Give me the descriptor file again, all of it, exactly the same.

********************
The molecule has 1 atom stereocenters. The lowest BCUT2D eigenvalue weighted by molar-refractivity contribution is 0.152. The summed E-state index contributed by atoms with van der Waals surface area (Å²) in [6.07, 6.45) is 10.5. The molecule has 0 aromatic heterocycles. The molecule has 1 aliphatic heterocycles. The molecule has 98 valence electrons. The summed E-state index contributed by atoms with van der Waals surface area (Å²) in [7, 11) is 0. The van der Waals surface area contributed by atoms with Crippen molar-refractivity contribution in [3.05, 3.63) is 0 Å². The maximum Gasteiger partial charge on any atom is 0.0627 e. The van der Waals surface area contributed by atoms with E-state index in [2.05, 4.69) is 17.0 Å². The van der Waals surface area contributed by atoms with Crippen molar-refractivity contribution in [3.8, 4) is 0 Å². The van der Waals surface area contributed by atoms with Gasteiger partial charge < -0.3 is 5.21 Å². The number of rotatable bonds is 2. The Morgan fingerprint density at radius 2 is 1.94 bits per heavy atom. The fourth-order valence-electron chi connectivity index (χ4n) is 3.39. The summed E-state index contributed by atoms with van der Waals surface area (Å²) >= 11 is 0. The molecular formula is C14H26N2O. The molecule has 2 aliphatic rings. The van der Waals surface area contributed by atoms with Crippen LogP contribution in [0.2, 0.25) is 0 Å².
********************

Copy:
The molecule has 1 atom stereocenters. The lowest BCUT2D eigenvalue weighted by molar-refractivity contribution is 0.152. The summed E-state index contributed by atoms with van der Waals surface area (Å²) in [6.07, 6.45) is 10.5. The molecule has 0 aromatic heterocycles. The molecule has 1 aliphatic heterocycles. The molecule has 98 valence electrons. The summed E-state index contributed by atoms with van der Waals surface area (Å²) in [7, 11) is 0. The van der Waals surface area contributed by atoms with Crippen molar-refractivity contribution in [3.05, 3.63) is 0 Å². The maximum Gasteiger partial charge on any atom is 0.0627 e. The van der Waals surface area contributed by atoms with E-state index in [2.05, 4.69) is 17.0 Å². The van der Waals surface area contributed by atoms with Crippen molar-refractivity contribution in [3.8, 4) is 0 Å². The van der Waals surface area contributed by atoms with Gasteiger partial charge < -0.3 is 5.21 Å². The number of rotatable bonds is 2. The Morgan fingerprint density at radius 2 is 1.94 bits per heavy atom. The fourth-order valence-electron chi connectivity index (χ4n) is 3.39. The summed E-state index contributed by atoms with van der Waals surface area (Å²) >= 11 is 0. The molecular formula is C14H26N2O. The molecule has 2 aliphatic rings. The van der Waals surface area contributed by atoms with Crippen LogP contribution in [0.2, 0.25) is 0 Å².